If you think you need to go to theWestern parts of India to enjoy traditional dishes then your hunt stands over when you reach Ziya in Manchester. Rahul Laud visits the place and reviews for Asian Lite news
Nestled on that busy Wilmslow Road at Rusholme popularly known as curry mile in Manchester you find an imposing two storeyed restaurant Ziya that promises you authentic Indian food. On a busy working day, one is little surprised to see guests having lunch, especially when some restaurants find it challenging to keep themselves busy on a Friday and Saturday evening in Manchester.
With a large seating on ground and two floors which can be used as private dining spaces, Ziya offers the traditional Indian cuisine. What caught the eye of this writer were traditional Maharashtrian dishes. Sabudana Wada (sago, potato, chili, cumin seeds mix balls), Kothimbir wadi (coriander fritters) and Bharleli Wangi (stuffed small aubergines with peanut powder and green sauce). All these traditional delicacies require skill and a perfect taste conscience to make it authentic.
Coriander fritters getting popular with the vegan population will give onion bhaji a tough competition. The texture and its green colour is pleasant to the eye. Texture is what makes this delicacy special and gives an edge over other starters. Ziya’s style of cooking this dish makes it appealing to all audiences as it’s not deep fried. Usually after steaming its deep fried but Ziya has chosen to shallow fry it which gives it a quasi-baked feel yet keeping its crisp. This adds to its lightness and it’s not imposing on the palate. Fresh coriander flavour with moderate spice and gram flour will attract young and old. This savoury is accompanied by a sweet and tangy tamarind chutney which adds adequate flavour to the dish.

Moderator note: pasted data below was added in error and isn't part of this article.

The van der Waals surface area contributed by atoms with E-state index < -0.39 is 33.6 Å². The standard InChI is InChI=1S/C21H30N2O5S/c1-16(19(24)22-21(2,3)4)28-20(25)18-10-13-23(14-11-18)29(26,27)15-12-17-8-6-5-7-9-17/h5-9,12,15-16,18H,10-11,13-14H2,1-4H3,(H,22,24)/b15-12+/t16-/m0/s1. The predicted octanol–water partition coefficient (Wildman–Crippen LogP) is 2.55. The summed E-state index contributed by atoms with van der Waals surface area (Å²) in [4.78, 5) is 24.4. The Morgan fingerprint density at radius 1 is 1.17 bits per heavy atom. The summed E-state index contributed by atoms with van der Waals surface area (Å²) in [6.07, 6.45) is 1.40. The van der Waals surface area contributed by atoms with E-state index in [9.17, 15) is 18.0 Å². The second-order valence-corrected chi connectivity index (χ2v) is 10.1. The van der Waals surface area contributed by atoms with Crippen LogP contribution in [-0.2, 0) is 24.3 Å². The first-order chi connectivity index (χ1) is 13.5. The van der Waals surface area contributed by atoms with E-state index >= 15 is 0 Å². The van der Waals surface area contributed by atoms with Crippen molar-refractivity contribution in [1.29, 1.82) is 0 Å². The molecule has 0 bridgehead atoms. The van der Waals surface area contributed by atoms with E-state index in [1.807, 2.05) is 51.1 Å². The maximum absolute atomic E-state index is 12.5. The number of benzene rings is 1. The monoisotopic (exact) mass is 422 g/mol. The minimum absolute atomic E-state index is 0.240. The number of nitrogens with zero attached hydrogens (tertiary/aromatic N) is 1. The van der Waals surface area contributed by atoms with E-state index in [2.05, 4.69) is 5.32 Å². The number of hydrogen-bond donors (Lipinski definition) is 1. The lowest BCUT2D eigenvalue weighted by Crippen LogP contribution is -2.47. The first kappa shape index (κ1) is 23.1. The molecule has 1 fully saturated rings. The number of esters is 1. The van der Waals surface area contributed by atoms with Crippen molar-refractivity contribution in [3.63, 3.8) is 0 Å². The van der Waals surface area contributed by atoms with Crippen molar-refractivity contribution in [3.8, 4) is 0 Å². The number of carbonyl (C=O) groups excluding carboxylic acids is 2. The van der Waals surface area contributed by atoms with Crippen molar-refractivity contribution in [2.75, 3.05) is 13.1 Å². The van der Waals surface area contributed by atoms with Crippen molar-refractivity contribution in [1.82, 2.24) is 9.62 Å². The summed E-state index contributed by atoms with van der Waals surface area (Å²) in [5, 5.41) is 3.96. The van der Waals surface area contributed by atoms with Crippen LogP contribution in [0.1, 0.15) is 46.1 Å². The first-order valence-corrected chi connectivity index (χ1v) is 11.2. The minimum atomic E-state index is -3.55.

Sabudana wada is a typical traditional recipe from Maharashtra and Gujarat. Sago seeds soaked previously then meshed with boiled potato, with cumin seeds and a dash of green chilli and salt are made into small balls. Deep fried till light golden brown makes this ball a tasty fritter. Modest salt gives the perfect touch to the crispy savoury and Ziya serves it with yoghurt based chutney. One rarely finds such authenticity. The city of Mumbai also fails to offer this exact recipe which Ziya has mastered with culinary skill of Pradeep Nale who is Executive Chef come Director at Ziya. Pradeep is a Maharashtrian by birth and hails from Kolhapur.
Chef Pradeep doesn’t hesitate to offer that hot and spicy Kolhapuri sauce which he uses for his non- vegetarian Maharashtrian dishes and especially the hot gravy that is added to the traditional Misal (Bombay Mix ingredients dipped in that gravy) from Kolhapur. These sauces bring forth to memory the famous Kolhapuri ‘’tamda rassa’’ (hot red sauce) which is the unique contribution of Kolhapur to Indian cuisine. He added, Ziya makes bespoke Maharashtrian and Gujarati Thalis (set meals) on order.
The batata wada (potato vegetable spicy balls) at Ziya are larger than what one finds in UK restaurants. It’s a size of a tennis ball served with fried green chilli and a bap. This size is typical to Kolhapur in Maharashtra in Western India. There it is served with bread slices. But in UK to give a burger feel baps are used says Pradeep.
Chef Pradeep had joined hands with Devang Gohil, General Manger come Director at Ziya who heads business development and manages all other administrative affairs related to the restaurant. This duo has plans of expansion and developing cuisine from various parts of India and are set to capture all tickling taste buds in the city. Tikka masala, Madras curry, Jalfrezi, vindaloos, dosas, idlis, rasam wadas, samosas, onion bhajis, tikkis, bhel, other street food are commonly found at most authentic Indian restaurants. Mancunians can now look forward to specialised Maharashtrian, Gujarati delectable dishes served by Ziya.